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Before Easter

No, we aren’t falling extremely behind in posting these articles. I wanted there to be some time for the fervor of the Easter season to calm itself before diving back into it. And then schedules and work and life happened. It also turned out that God didn’t want me to reflect just on Easter, but there was another experience I needed to have in order to put these thoughts into context. Funny how that happens. But here’s where I am coming from:

As I stood there a few weeks ago, singing worship songs with the rest of the congregation on Easter Sunday, it suddenly felt like we were missing something. Here I was, singing all of these nice songs praising His love and grace, the sacrifice made on my behalf on the cross, and the triumph of the empty tomb on that first Easter those many years ago (all true and worthy things to praise), and I was struck by the lack of songs diving into the three days between Good Friday and Resurrection Sunday.

I don’t know that we will ever have an understanding, this side of Heaven, of exactly what Jesus was up to for those three days. I mean, why three days? If he is the son of the living God, what took Him so long? It does seem these things take time (see Daniel 10 for the story of waiting 3 weeks for an angel to arrive), but why? Especially for the son of God, executing on the ending that had already been written, it feels like this thing could have been wrapped up much more quickly. Scriptural symbolism and prophecy aside, I really want to know what was going on there.

While we might not have Jesus’ minute-by-minute schedule for those three days recorded in Scripture, we do know what he was doing. He was claiming victory over sin, death, and the grave. And here’s where I think we can sometimes miss the point. This isn’t victory sung by soaring vocals and triumphal piano scores, dressed in our {Easter} Sunday best. This is victory won through a battle march.

That was the part that was missing for me. Where were the horns sounding the call to arms? The deep bass rumble of drumming that mirrors the heart and gets the blood pumping? The fierce energy that makes us long to stand next to Jesus as he confronts the enemy and reclaims for us what we had given up so long ago?

As I said, here’s where I needed some additional context to really understand what it was my heart was yearning for. I’ve mentioned previously on the blog and podcast the retreat I was able to participate in a few weeks back. One of the things that makes an experience like that so powerful for me is the chance to worship in a room full of like-minded men. As we started to worship this particular time, there was the common reticence on the part of a number of the men, myself included, to open up and be vulnerable to such a heart-level activity. But as more and more guys brought their hearts to bear, the presence and movement of the Spirit was palpable. And then we sang “Great I Am.” (Check out the link at the bottom for a live version from New Life Worship.) Imagine, if you can, 120 masculine voices defiantly belting out the bridge:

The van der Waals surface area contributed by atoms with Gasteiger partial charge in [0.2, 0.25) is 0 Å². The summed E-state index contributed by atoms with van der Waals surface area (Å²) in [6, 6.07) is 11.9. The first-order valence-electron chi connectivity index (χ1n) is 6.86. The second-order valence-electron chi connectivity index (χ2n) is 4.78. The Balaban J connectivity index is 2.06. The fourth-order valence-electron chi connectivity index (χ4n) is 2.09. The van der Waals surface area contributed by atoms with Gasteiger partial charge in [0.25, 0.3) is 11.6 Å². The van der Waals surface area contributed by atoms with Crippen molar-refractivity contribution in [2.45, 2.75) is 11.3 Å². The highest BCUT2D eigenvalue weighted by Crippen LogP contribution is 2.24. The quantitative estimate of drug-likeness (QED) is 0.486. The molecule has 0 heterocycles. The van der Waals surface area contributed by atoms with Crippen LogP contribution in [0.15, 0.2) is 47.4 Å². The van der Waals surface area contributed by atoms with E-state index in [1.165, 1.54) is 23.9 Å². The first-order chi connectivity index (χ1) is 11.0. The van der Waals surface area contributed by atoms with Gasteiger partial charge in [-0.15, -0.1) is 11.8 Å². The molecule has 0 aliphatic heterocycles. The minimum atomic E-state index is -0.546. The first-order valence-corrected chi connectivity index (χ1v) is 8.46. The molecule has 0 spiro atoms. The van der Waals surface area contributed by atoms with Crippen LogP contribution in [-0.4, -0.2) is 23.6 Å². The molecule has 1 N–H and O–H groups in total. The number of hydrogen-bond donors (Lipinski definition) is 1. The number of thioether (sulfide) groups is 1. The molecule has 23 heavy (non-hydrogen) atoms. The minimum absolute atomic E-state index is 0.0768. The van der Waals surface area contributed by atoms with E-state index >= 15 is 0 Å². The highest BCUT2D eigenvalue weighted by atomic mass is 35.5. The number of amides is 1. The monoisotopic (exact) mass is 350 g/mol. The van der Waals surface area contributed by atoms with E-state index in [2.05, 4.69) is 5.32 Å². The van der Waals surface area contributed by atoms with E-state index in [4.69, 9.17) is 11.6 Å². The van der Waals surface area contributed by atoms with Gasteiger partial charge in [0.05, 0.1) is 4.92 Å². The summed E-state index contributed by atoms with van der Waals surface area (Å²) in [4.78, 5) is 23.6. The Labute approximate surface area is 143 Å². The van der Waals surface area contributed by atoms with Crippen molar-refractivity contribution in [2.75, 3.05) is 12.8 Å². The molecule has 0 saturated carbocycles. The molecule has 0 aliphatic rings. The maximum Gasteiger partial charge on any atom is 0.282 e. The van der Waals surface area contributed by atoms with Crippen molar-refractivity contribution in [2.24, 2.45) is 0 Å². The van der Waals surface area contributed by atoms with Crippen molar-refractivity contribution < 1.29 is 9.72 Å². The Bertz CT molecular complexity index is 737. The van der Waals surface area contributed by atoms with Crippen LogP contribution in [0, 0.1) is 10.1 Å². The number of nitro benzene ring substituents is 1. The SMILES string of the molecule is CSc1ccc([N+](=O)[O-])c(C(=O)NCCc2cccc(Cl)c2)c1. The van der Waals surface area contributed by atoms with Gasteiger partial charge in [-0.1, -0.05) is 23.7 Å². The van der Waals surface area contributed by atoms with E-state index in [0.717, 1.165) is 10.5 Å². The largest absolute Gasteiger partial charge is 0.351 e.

The mountains shake before Him

The demons run and flee

At the mention of the name King of Majesty

There is no power in hell

Or any who can stand

Before the power and the presence of the Great I AM

It was like the warrior poets of Scotland charging the field at Bannockburn at the end of Braveheart to fight for their freedom. Or if you prefer a more current reference, it was like the visceral experience many of us had watching dozens of gateways open up to spill forth the armies of Earth for their last stand against Thanos and the forces of evil. In a word, epic. This is the spirit we are meant to carry with us, to take onto the battlefield of life. Because we are at war. Sure, most of the time it is pretty easy to reason away difficulty and strife as simply our daily struggle and the reality of a life on this Earth. But a larger battle still rages, and we are meant to be a part of it.

A quick survey of Scripture is useful here, for those of us who don’t often think of Jesus the Warrior. Revelation recounts that prior to the events recorded in our Bible, a great war raged in heaven (Rev 12:7) that ends with Satan and a third of the angels being cast out and sent to Earth (our Earth, by the way). In Exodus 15:3 we are told “Yahweh is a warrior, Yahweh is His name.” When the nation of Israel stood with Yahweh in battle, they had great victories (Joshua 11). When they refrained from battle in obedience to Him, they still had great victories (Judges 7). It was when they forged ahead on their own that they knew the taste of defeat (Numbers 15:39-45). It was God who called them to battle, and He went before them into the fray. Too Old Testament-y for you? Back in Revelation, chapter 19, the heavens open and Christ returns on a white horse “and in righteousness he judges and makes war,” and “out of his mouth goes a sharp sword, that with it he should strike the nations.” Too eschatological? What do you do with 1 Timothy 1:18? 2 Corinthians 10:3-4? Mark 13:7? The Bible is full of the evidence of God and his people doing battle with their enemies.

The drums are beating. The call to arms has sounded. Do you feel it in your heart? Will you redirect your attention, spill your blood, sweat and tears on the battlefield that truly matters? Will you take a stand?

Yibambe, for he is with us.

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